If you’re looking to see a realistic historical movie, then 10,000 BC isn’t probably the best choice. Though many American movies tend to change facts with fantastic fiction to draw in a greater crowd – Braveheart and Gladiator are two such fine examples – 10,000 BC isn’t about history at all.
Nope, this movie does a fine job setting up the right atmosphere in recreating the natural habitats of the earliest men on our planet, but beyond that it’s all about the action and the CGI-animals. Come to think of it: 10,000 BC is more like a moving circus than an actual movie based on historical facts …
But don’t let that fool ya!
10,000 BC is still much fun to watch. The authenticity of watching a tribe of hunters with their spears (not Britney) go after a huge mammoth, the pressure of having to earn your respect amongst your brothers in arms, and the blossoming of a beautiful young relationship are all nicely set up in the beginning of the movie.
There’s basically three large animals you’ll encounter in the movie: a group of mammoths, a lone sabretoothed tiger and a pack of crazy prehistorian chickens.
None of them are any real, but they still look ok. Don’t expect any groundbreaking special effects like the dinosaurs in Jurassic Park, and you’ll do fine enjoying this little blockbuster.
This time he moves the action into the Yaghal camps of an ancient tribe of men – that means no flying saucers or giant reptile monsters surfacing from Tokyo – just a hunter named D’Leh who takes a journey into uncharted territory to secure the future of his clan and saving the love of his life!
No real worthy acting performances to talk about, though the leader of the bad guys – an unusual appearance by Affif Ben Badra – gives the movie some extra colors. The leading hero is brought to life by Steven Strait (who?) and the damsel in distress is the very beautiful Camilla Belle.
Are you going to enjoy 10,000 BC? Probably yes.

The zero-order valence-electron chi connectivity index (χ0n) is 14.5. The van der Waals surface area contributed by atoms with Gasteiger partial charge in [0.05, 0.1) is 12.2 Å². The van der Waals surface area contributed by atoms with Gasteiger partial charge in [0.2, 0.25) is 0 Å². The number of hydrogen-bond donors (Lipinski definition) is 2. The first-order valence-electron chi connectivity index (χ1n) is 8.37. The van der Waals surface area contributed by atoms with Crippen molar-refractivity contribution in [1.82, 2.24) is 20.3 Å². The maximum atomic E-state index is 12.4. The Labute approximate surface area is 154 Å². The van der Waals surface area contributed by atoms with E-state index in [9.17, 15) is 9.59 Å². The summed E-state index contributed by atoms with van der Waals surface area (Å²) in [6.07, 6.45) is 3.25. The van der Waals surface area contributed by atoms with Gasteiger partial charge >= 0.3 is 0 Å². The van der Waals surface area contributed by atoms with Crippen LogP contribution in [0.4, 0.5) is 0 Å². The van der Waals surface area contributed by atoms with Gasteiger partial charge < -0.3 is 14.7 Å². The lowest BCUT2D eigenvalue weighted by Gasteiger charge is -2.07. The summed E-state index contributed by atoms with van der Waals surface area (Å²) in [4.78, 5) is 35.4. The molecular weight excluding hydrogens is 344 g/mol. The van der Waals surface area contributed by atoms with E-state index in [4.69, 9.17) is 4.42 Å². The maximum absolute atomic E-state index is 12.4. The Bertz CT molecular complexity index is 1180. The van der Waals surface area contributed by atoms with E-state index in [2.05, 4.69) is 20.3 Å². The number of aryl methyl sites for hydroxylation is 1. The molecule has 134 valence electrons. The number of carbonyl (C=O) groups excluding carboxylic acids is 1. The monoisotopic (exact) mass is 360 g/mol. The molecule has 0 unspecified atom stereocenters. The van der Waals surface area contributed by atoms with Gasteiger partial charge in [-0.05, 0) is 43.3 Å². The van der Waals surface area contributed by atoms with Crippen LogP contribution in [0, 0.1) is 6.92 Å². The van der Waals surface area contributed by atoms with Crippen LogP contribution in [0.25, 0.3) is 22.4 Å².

Are you going to remember this movie until the day you die? Hardly. There’s not enough extraordinary things to behold in this movie. Everything feels fine but at the same time the movie lacks real suspension, decent actors, and a better plot.
You’ll most likely enjoy this movie, but a few months later you might have to scratch your brain to remember anything about it …
Did you know?
The voice over throughout the movie is done by actor Omar Sharif, who became famous with Lawrence of Arabia and Doctor Zhivago.
Give it to me short:
10,000 BC is quite good, although it never becomes more than ‘just another blockbuster’.
The story keeps the middle between Dances with wolves and Avatar, and appears to be a cheaper version of Mel Gibson’s Apocalypto. That movie displays a nice setting of realism about how the Mayans must’ve lived before they were hunted down … 10,000 BC is much more of a plastic surgeon-Hollywood CGI-fest compared to that. And it’s losing some vital points because of it …
It’s understandable that director Roland Emmerich wants to use computer-effects when making a movie about aliens or giant reptile monsters, but why did he do it for this movie? He could’ve easily stayed true to the source and made this movie much more natural.
The story after all is about a young warrior on a path to discover his true self in rescuing his people and saving his girlfriend … and he rounds up a whole bunch of funny-looking Africans to achieve his great goal.
The one thing that probably stays with you is the creation of the CGI-animals. Though you’ve probably seen a lot better, it’s still neatly done and should provide for a scare or two.
The ending is a bit weak, the casting of the actors sometimes feeble but 10,000 BC is a movie worth your time if you just wanna kick back your feet and relax!